Aussie blokes are putting on weight at a greater rate than Aussie women, with the average male gaining 8kg from 1985 to 2017, while the average female gained 6kg.
Responding to the findings, from an international study published in the journal Nature, Bill Stavreski, General Manager of the Heart Foundation told SBS:
"As a country, we can't really demonstrate that we eat well. 90-plus per cent of Australians don't eat enough serves of vegetables. More than half don't eat enough serves of fruit [and] Australians don't exercise as much as we believe we do. If action isn't taken immediately this health problem will continue to grow".
Excess body weight is a risk factor for many conditions including cardiovascular disease, high blood pressure, Type 2 diabetes, sleep apnoea and osteoarthritis.
Being overweight or obese is a health issue that now affects 71% of Australian men and 56% of Australian women.
On average, men are nearly 1.3 times more likely than women to be overweight or obese, though other factors such as age and social status also play a role.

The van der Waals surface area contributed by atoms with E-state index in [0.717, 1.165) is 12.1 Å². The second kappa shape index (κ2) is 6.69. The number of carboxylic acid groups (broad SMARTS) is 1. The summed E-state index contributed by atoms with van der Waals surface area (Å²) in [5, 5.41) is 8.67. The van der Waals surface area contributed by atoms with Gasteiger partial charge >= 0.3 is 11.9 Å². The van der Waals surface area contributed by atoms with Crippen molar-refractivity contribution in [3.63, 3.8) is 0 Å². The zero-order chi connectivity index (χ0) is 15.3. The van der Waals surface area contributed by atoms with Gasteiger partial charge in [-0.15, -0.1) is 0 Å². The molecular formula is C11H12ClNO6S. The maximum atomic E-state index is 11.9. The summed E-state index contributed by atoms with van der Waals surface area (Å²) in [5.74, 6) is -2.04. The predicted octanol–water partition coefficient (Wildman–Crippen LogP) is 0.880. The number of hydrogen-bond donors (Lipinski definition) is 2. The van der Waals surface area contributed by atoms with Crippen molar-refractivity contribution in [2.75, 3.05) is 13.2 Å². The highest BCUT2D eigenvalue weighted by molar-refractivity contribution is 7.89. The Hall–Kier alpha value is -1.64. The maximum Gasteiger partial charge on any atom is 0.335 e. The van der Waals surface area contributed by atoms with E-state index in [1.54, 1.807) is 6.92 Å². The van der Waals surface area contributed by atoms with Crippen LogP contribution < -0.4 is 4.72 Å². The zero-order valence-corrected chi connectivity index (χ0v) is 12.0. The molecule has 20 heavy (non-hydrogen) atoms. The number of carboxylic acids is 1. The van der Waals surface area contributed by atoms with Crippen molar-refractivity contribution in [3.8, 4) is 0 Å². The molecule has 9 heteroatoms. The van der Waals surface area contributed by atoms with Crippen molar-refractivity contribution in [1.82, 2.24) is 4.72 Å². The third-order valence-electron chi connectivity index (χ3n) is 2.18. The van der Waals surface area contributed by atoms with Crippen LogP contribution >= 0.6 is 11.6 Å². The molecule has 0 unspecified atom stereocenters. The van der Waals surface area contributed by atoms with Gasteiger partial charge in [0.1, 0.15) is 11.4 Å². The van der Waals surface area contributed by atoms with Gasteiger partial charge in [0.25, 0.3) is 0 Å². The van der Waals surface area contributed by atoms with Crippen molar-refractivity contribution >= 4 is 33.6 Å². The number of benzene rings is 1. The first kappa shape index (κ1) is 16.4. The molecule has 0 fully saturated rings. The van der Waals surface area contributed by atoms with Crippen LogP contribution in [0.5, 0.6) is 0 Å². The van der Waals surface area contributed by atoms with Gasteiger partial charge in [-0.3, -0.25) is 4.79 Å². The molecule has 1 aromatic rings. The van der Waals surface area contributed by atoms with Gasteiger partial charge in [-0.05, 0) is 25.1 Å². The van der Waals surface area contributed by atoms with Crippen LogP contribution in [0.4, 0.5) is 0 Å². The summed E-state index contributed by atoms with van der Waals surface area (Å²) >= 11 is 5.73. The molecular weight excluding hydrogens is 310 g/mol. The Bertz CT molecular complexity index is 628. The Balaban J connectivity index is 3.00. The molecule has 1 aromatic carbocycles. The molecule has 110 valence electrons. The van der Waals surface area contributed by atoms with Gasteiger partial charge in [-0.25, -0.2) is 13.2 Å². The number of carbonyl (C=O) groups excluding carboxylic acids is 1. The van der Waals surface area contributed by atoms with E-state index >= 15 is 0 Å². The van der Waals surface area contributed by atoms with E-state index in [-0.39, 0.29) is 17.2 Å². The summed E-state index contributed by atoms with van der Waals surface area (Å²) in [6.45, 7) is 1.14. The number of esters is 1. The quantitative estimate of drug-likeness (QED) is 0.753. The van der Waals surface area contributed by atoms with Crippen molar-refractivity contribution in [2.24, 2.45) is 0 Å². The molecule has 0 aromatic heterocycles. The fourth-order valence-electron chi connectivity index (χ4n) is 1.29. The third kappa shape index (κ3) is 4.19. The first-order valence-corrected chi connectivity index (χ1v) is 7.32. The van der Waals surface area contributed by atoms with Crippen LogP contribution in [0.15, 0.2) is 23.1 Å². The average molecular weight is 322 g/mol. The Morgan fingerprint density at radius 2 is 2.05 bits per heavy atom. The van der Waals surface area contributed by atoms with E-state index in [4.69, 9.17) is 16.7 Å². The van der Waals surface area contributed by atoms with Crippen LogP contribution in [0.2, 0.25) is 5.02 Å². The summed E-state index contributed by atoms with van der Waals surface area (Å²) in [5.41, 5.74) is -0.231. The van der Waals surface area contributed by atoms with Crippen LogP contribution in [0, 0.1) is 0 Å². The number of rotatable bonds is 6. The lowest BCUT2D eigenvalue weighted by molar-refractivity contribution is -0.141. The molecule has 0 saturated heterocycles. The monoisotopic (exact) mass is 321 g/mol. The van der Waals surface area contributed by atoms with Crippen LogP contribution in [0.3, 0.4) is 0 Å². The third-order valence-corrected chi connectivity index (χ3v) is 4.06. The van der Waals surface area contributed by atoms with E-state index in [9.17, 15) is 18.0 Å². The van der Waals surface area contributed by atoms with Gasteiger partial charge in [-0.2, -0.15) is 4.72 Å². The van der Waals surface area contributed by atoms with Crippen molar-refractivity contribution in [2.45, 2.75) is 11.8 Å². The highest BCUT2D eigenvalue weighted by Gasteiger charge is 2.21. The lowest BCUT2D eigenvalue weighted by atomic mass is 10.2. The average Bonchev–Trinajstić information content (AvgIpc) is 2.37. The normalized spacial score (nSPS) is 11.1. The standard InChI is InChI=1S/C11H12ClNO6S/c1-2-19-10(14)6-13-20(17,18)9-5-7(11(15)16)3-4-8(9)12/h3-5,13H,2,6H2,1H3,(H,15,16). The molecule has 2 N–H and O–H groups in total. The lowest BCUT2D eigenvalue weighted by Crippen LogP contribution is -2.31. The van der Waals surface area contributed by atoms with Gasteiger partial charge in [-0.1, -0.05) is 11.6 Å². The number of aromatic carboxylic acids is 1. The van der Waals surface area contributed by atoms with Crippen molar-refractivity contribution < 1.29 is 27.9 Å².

For example, men over 55 are nearly twice as likely to be overweight or obese than men under 25. Similarly, women over 65 are more than twice as likely to be overweight than women under 25.
Social status doesn’t protect men
While getting older puts both men and women at increased risk of becoming overweight and obese, social status appears to have a different impact.
According to the Australian Institute of Health and Welfare, the risk of being overweight and obese for men compared with women from the same background is:
- 27% higher for the general population
- 20% times higher for those living in the poorest areas
- 44% times higher for those living in the richest areas
Last October at a COAG Health Council meeting, ministers agreed that a new National Obesity Strategy would be developed. In theory, any such strategy should be aligned to the National Men's Health Strategy and place a focus on the specific needs and preferences of men and boys.
According to the men's health strategy, the high levels of chronic conditions among men in Australia reinforces the need for an increasing focus on promoting healthy lifestyle choices and decreasing health risk factors such as overweight and obesity, physical inactivity and poor dietary choices.
TAKE ACTION FOR MEN'S HEALTH
- READ: Major spike in weight gain over past 30 years (SBS)
- READ: Obesity epidemic in Australia (Senate Committee Report)
- READ: Australian HeartStats Obesity Supplement (Heart Foundation)
- READ: Social status protects women but not men from obesity (AMHF)